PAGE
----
As part of their surveillance program, NAQS conducts feral animal surveys across northern Australia, using low-level aerial operations to observe and destructively sample a range of feral animal species. Post mortems are conducted on euthanised animals, and blood samples routinely collected for exotic disease exclusion testing. Any unusual findings receive a full disease investigation with additional diagnostic testing. NAQS also conducts ad hoc disease investigations in animals in response to reports from key stakeholders, such as Indigenous ranger groups. Of the feral animal species present in the north of Australia, the largest proportion of species sampled and tested by NAQS are feral pigs – this is due to their relative abundance and capability to be suitable hosts for a number of exotic animal diseases including foot-and-mouth disease, surra (Trypanosoma evansi) and African swine fever.

NAQS has a long history of collaborating with researchers, and is currently collaborating with Charles Darwin University to improve feral pig surveillance in northern Australia using population genetics and drones.

NAQS Animal Health Surveillance team includes 6 full-time veterinarians and 1 surveillance officer, supported by field operations officers and community liaison officers.

In the Northern Territory, NAQS has 3 vets (2 Darwin-based and 1 Katherine-based) and typically conducts 6-8 feral animal surveys each year.


Learning on Country

Location: Maningrida, Northern Territory

In Arnhem Land, feral pigs significantly impact flood plains, wetlands, billabongs and water quality, and adversely affect native magpie geese populations.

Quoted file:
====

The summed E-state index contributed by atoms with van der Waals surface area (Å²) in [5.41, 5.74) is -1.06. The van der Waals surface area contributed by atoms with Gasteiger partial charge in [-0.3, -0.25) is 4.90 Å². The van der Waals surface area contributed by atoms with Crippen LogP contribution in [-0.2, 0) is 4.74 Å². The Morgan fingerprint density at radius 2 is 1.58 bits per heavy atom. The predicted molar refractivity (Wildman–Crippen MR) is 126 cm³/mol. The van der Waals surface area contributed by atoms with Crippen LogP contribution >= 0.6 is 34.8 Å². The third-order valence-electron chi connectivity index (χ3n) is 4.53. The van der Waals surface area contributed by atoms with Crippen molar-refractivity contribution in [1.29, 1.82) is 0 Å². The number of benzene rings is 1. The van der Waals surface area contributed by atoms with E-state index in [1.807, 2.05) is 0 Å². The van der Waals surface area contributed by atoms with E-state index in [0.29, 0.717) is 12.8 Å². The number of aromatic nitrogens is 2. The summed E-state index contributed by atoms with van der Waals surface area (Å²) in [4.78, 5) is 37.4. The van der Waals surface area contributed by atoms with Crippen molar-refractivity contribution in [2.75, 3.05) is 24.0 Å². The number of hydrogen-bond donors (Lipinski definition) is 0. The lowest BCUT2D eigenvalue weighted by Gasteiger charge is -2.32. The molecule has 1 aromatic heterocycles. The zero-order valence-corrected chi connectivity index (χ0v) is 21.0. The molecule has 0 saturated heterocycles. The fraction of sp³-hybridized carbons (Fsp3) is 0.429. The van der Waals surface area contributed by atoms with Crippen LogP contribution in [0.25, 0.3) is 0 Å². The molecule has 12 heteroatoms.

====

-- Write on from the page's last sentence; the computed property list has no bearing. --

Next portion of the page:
The community-driven, school-based Indigenous ranger-facilitated Maningrida Learning on Country (LOC) program targets remote Indigenous students and disengaged young people, and links Australian curriculum subjects with field- based Indigenous learning and data collection. The Maningrida LOC program has been in place for 10 years and is federally funded through the National Indigenous Australians Agency.

A pig research project, that commenced in April 2019 and due to be completed by December 2021, is an example of training of Indigenous students in best practice management of feral pigs. It aims to apply knowledge to reduce biodiversity, environmental and biosecurity threats associated with feral pigs through engagement to influence community behaviours. Junior rangers set up camera traps, use GPS collars to understand feral pig movements, trial different trapping methods and investigate the use of various bush food baits in different areas to attract feral pigs into traps. The plan is to use traps annually to catch pigs as an additional method to ground and aerial culling to keep pressure on the population. This project is being managed by a local steering committee in Maningrida.

Traditional owners and elders are involved in this program to demonstrate to students what country should look like once pressures from feral animals have been removed. Understanding of local values, balance between biodiversity and healthy country, and the importance of feral pigs to local communities are being worked through with traditional owners and elders. A community awareness campaign in Maningrida about impacts of feral buffalo and pigs is to be run by the students, with posters to be erected through the community in language.